Uptown’s ‘B’way Our Way’ reinvents itself (again) with a toe-tapping show
The folks with Uptown Players will happily recount, if you ask them, how small they started out; how, in the first year of Broadway Our Way, their annual fundraiser, eight men sang songs written for women over the course of one weekend in a 120-seat theater.
Ten years on, BOW has become an extravaganza — a cast of 26 (men and women) with lots of gender-reversal showtunes. Last year’s production injected an energy occasioned by the semblance of a storyline tying together all the musical numbers. This year, the focus is on dancing: There’s a tap number, several same-sex pas de deux and enough comedy and schmaltz to confuse your lacrimal glands about whether you’re laughing or crying. With hot men and sexy ladies contorting to Jeremy Dumont’s impressive choreography, and singers wringing emotion out of every tune, it’s moving, and it moves.
The production begins with a rousing comic performance by Marisa Diotalevi of the song made famous by Neil Patrick Harris at last year’s Tony Awards (“Broadway — it’s not just for gays anymore!”) … and then proceeds to prove exactly why it is for gays. At least it is for Uptown’s audience, which lapped up B.J. Cleveland and Coy Covington performing “Sisters” as the rotting human husks of Jane and Blanche Hudson (Joan Crawford and Bette Davis) from Whatever Happened to Baby Jane, or Cleveland and Beth Albright in the psychiatric one-two punch of “I Cain’t Say No” and “To Excess,” or Darius-Anthony Robinson’s sassy “I’m Outta Here” from Ghost: The Musical. An all-female version of “Gee, Officer Krupke” proves inspired.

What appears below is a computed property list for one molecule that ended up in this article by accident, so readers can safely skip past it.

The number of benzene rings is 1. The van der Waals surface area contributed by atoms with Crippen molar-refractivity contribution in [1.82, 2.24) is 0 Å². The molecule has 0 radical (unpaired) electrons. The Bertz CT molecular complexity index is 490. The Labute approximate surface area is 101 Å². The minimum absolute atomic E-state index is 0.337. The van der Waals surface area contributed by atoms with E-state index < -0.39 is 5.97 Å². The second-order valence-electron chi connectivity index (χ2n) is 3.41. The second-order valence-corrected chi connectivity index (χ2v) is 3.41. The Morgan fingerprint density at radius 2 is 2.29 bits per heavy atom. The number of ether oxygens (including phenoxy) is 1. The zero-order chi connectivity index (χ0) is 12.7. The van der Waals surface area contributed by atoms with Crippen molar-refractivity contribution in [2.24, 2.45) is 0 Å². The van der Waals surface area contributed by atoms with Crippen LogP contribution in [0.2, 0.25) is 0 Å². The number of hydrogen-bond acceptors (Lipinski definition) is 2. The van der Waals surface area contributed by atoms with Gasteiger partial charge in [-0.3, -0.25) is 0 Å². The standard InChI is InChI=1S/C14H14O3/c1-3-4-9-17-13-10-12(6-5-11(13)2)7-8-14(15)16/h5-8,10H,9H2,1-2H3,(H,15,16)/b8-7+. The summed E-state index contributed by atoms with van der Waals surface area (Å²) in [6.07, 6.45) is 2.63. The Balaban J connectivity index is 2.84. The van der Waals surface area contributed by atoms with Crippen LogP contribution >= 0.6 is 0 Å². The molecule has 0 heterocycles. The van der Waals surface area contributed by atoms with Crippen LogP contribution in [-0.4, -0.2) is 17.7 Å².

There are melancholy moments, as well. The production is dedicated to Uptown alum Jeff Kinman, who passed away last month; he gets a soaring tribute courtesy of Denise Lee and his surviving partner, Adam C. Wright, who serves as co-musical director on the show. Angel Velasco’s wrenching ballad “With You” (also from Ghost) left few dry handkerchiefs, and Paul J. Williams performed against type with a poignant interpretation of “Hello, Young Lovers.”
The subtitle of this edition is Divas Raise the Roof, a reference to one of the songs mounted in the show, from Andrew Lippa’s The Wild Party. It’s an apt selection, because a wild party is exactly what BOW is.
This article appeared in the Dallas Voice print edition January 25, 2013.